Pink Sugar by O. Douglas

One of the shameful things about this year is realising how many books my dear friend Clare has given me over the years which I have yet to read.  Her name has appeared a few times already in my Reading Presently project (as the bestower of Four Hedges, Cullum, and possibly How The Heather Looks) and is likely to appear at least a couple of times more – but, for today, she is the provider of Pink Sugar (1924) by O. Douglas, the pseudonym of John Buchan’s sister Anna.  I’ll call her O. Douglas in this review, to make things simple.  It’s the only Greyladies edition I’ve read so far, although I’m thrilled that they have reprinted a couple of Richmal Crompton books, including the wonderful Matty and the Dearingroydes.  And, guess what, Pink Sugar is rather fab too.

Kirsty Gilmour is 30 and has made a home for herself in the Borders (so the blurb says for me), taking in an old aunt who fusses and worries, but is rather lovely, and three children Barbara, Specky, and Bad Bill. The novel opens in conversation between Kirsty and her livelier friend Blance Cunningham – Blanche was quite a witty character, and I was sad that she almost immediately departed the scene (she also said wise things like “People who knit are never dull”) but we are not at a loss for characters after her departure.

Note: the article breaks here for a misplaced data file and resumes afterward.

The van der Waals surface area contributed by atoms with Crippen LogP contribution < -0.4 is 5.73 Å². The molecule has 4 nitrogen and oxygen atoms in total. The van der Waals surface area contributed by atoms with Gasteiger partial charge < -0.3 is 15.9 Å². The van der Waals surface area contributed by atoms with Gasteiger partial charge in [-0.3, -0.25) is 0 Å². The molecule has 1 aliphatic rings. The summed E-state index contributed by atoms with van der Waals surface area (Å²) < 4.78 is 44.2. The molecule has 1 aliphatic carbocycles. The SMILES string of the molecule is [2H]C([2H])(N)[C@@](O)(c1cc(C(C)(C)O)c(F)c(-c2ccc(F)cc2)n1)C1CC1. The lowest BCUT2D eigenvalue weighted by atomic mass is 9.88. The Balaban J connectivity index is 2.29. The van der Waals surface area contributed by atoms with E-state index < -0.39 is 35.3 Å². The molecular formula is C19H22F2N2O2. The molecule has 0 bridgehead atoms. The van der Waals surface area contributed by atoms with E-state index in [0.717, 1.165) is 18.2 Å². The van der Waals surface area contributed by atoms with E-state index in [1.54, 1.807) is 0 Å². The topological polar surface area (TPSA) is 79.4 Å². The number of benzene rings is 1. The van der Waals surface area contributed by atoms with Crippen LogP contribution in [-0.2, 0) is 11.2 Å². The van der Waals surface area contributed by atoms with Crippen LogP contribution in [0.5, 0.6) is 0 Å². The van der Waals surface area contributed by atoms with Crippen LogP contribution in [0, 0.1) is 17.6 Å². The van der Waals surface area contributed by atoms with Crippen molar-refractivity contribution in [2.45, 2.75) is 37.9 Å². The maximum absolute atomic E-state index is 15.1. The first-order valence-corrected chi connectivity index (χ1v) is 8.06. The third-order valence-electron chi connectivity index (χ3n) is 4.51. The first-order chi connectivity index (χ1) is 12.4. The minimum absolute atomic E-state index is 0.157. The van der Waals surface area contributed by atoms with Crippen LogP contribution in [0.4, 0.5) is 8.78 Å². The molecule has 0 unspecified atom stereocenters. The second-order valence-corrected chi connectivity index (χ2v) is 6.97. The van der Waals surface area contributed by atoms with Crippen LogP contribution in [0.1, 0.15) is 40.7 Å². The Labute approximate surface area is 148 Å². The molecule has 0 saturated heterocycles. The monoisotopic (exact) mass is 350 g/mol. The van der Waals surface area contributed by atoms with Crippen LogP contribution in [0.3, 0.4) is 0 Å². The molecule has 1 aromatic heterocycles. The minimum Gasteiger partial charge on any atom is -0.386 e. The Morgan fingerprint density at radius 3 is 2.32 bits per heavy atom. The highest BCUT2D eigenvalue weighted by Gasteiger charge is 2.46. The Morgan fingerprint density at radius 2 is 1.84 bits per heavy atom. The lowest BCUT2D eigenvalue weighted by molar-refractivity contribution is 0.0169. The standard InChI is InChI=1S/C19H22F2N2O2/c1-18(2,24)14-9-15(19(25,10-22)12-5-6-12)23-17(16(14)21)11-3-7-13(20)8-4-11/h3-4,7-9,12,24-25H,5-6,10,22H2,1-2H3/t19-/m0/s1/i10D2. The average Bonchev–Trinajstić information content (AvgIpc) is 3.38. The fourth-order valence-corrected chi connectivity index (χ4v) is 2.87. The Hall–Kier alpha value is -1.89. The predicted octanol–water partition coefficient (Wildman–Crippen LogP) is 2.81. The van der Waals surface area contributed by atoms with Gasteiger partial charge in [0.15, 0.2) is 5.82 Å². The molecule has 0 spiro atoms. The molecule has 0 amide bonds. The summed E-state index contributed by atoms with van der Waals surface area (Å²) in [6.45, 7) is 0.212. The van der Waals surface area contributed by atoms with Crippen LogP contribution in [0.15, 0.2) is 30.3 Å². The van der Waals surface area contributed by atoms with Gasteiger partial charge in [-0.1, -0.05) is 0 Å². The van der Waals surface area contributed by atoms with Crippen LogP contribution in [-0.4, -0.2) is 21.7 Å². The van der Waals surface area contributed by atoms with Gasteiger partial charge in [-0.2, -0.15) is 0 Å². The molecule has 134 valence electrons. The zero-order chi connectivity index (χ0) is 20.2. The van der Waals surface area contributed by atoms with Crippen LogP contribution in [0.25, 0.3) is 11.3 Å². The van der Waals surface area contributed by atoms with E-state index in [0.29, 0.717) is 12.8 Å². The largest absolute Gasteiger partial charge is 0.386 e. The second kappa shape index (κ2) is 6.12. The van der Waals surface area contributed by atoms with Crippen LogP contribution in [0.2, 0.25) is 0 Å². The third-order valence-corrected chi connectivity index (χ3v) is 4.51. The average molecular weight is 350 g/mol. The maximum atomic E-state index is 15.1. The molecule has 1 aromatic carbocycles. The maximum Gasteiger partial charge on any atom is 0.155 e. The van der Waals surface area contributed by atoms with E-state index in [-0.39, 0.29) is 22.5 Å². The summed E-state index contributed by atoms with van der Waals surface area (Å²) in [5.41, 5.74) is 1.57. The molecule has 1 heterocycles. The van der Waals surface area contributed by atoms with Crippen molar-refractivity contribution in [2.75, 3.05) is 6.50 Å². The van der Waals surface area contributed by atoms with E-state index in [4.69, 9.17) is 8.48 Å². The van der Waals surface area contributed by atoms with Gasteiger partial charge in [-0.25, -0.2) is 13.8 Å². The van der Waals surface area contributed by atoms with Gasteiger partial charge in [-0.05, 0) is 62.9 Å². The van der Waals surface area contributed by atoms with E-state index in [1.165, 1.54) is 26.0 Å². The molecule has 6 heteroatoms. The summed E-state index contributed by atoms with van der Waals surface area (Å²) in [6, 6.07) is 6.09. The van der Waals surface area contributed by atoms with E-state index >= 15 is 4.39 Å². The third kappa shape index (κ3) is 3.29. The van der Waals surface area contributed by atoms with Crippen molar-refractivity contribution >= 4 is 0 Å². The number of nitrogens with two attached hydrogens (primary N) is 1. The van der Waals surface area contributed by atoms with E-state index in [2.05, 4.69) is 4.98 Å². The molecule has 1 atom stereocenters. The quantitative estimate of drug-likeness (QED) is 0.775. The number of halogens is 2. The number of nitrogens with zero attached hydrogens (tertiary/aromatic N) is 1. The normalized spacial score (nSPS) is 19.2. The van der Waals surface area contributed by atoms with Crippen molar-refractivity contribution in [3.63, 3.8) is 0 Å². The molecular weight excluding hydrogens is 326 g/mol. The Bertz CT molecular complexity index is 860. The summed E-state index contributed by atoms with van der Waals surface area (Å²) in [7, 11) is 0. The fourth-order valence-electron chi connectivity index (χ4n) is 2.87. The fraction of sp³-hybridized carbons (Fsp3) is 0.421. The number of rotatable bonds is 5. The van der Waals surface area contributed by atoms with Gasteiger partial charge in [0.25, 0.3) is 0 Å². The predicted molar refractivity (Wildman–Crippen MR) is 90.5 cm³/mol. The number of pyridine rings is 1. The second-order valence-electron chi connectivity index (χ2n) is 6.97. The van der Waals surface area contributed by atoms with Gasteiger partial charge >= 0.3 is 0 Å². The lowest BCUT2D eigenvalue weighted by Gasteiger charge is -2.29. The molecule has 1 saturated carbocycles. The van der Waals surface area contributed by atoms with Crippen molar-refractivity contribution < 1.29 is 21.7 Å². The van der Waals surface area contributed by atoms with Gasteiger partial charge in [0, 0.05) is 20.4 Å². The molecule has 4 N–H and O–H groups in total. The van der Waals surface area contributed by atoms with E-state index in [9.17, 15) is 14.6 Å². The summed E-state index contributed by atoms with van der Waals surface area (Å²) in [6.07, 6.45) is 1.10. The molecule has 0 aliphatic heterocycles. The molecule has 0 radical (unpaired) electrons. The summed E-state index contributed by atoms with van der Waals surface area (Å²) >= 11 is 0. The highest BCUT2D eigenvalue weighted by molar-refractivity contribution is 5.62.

Kirsty is rather gosh-isn’t-the-world-wonderful at times, thankfully offset with some quick-wittedness; like Lyn I sympathised more with the minister’s unhappy sister Rebecca, and found the characterful novelist Merren Strang more amusing – but Pink Sugar needs someone like Kirsty at its heart, because it is neither an unhappy novel nor a caustic one.  It is emphatically gentle and life-affirming, where a cup of tea and a dose of self-knowledge are the inevitable accompaniments to evening.

The children veer a little towards Enid Blyton territory, but that’s no bad thing (especially compared to modern literature, where happy children seem such a rarity), and there is a wildly unconvincing love plot thrown in to tie things up, but Douglas’s good writing and refusal to bathe too deeply in sentiment made me able to love relaxing and reading this.

One aspect of the style I couldn’t get on board with was Douglas’s frequent recourse to Scottish dialect, for the maids, cook, etc.  It was so impenetrable that I ended up skipping forward a few pages every time it appeared, so fingers crossed that I didn’t miss anything of moment there…